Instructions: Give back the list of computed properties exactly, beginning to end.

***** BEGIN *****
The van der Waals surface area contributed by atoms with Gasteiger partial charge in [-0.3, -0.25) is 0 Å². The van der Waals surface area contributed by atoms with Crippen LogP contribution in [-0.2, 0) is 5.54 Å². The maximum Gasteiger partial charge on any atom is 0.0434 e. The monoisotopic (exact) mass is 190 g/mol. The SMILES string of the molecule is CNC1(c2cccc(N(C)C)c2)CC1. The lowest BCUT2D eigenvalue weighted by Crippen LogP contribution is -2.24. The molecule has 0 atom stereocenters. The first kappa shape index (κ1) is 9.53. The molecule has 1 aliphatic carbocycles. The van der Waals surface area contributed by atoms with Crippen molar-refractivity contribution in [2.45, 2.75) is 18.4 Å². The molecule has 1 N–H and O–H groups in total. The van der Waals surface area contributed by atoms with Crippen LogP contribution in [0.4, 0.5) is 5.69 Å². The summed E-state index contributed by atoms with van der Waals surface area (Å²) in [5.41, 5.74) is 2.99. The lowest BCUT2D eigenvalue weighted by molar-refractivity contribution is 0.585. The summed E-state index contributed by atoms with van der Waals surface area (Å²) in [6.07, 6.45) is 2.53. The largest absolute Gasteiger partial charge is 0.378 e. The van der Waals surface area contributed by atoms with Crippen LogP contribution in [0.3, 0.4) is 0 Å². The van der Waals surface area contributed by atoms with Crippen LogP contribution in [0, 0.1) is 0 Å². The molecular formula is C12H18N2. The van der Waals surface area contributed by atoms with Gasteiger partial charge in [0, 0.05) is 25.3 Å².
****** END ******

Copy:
The van der Waals surface area contributed by atoms with Gasteiger partial charge in [-0.3, -0.25) is 0 Å². The van der Waals surface area contributed by atoms with Crippen LogP contribution in [-0.2, 0) is 5.54 Å². The maximum Gasteiger partial charge on any atom is 0.0434 e. The monoisotopic (exact) mass is 190 g/mol. The SMILES string of the molecule is CNC1(c2cccc(N(C)C)c2)CC1. The lowest BCUT2D eigenvalue weighted by Crippen LogP contribution is -2.24. The molecule has 0 atom stereocenters. The first kappa shape index (κ1) is 9.53. The molecule has 1 aliphatic carbocycles. The van der Waals surface area contributed by atoms with Crippen molar-refractivity contribution in [2.45, 2.75) is 18.4 Å². The molecule has 1 N–H and O–H groups in total. The van der Waals surface area contributed by atoms with Crippen LogP contribution in [0.4, 0.5) is 5.69 Å². The summed E-state index contributed by atoms with van der Waals surface area (Å²) in [5.41, 5.74) is 2.99. The lowest BCUT2D eigenvalue weighted by molar-refractivity contribution is 0.585. The summed E-state index contributed by atoms with van der Waals surface area (Å²) in [6.07, 6.45) is 2.53. The largest absolute Gasteiger partial charge is 0.378 e. The van der Waals surface area contributed by atoms with Crippen LogP contribution in [0.3, 0.4) is 0 Å². The van der Waals surface area contributed by atoms with Crippen LogP contribution in [0, 0.1) is 0 Å². The molecular formula is C12H18N2. The van der Waals surface area contributed by atoms with Gasteiger partial charge in [0, 0.05) is 25.3 Å².